Prose

“Minutes crept by and the tension in the kitchen rose, as did the noises from the hall. If it weren’t for the scribbles coming from oblivious Sinead, Tony might have been able to pick up the odd word. His mum had sat very still this whole time, but rose abruptly, as if responding to some cue that Tony had missed. She tiptoed over to the door, opening it and peaking her head out to the hall.

When her head returned to the kitchen, her face had drained of colour and her eyes were glazed over.

‘Mum? What’s wrong?’ Tony broke the silence.”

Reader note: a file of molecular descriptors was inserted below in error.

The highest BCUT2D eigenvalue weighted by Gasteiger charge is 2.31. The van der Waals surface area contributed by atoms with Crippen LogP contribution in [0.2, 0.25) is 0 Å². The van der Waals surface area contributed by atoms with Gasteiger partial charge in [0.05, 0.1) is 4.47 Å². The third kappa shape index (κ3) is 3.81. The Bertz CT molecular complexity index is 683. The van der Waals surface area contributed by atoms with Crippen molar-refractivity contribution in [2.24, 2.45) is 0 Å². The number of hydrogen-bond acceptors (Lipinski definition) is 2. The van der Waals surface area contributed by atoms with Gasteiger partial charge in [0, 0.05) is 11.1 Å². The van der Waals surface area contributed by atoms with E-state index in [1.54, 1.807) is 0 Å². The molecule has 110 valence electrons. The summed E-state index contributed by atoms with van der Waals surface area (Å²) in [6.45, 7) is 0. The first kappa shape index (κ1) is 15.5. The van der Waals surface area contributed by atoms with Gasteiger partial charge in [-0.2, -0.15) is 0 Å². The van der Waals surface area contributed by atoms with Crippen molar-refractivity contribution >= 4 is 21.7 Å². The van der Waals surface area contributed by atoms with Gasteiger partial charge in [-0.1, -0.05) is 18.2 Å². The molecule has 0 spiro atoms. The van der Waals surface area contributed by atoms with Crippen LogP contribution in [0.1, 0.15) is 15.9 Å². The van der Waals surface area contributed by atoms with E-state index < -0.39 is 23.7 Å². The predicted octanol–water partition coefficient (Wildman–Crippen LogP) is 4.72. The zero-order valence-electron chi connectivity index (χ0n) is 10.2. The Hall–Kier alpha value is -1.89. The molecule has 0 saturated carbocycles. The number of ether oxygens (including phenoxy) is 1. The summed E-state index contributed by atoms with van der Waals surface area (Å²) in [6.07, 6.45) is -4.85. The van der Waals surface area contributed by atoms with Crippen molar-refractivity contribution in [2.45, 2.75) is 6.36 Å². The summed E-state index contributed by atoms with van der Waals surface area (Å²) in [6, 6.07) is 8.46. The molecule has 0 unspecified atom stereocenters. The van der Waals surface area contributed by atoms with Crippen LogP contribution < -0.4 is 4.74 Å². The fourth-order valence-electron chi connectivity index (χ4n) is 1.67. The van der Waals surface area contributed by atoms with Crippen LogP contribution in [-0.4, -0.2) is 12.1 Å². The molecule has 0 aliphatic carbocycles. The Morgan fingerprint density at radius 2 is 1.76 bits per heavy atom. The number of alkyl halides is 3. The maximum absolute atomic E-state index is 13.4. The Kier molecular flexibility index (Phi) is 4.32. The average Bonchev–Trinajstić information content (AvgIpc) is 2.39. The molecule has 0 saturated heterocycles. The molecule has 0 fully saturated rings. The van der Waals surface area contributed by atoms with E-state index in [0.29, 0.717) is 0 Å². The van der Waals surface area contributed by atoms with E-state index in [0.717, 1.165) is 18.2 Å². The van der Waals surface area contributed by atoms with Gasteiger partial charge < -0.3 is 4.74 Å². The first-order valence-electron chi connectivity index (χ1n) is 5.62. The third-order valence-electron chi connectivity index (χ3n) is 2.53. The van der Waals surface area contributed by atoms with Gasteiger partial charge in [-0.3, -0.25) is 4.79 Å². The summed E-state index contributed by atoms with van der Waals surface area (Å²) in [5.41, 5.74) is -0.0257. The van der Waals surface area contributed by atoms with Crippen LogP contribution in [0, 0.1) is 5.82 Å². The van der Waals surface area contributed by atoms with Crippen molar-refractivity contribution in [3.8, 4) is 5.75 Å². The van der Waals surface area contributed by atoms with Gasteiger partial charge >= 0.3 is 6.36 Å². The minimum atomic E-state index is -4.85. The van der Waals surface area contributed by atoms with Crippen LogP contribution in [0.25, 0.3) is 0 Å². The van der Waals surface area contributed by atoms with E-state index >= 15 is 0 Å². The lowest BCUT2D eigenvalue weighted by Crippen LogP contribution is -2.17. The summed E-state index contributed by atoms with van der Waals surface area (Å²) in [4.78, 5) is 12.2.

“The rain streaked down the windows as the bus pushed up the road in the dark of morning, as the granite clouds fought to keep the early sun at bay. The warmth inside offered us sanctuary from the blistering cold of an Aberdonian December, and we sat on the upper level of the double-decker 727.”

By Ian Macartney

“I remember the flowers, mainly. Whatever else was in the van blurs back to the junction end of Bedford Road. Its back doors had gaped open, wound-like.  The man standing inside seemed hell-bent on his mission, too: cardboard box after cardboard box, wheeling out the van, through the air, smashing off the road, the pavement, crumpling into themselves.”

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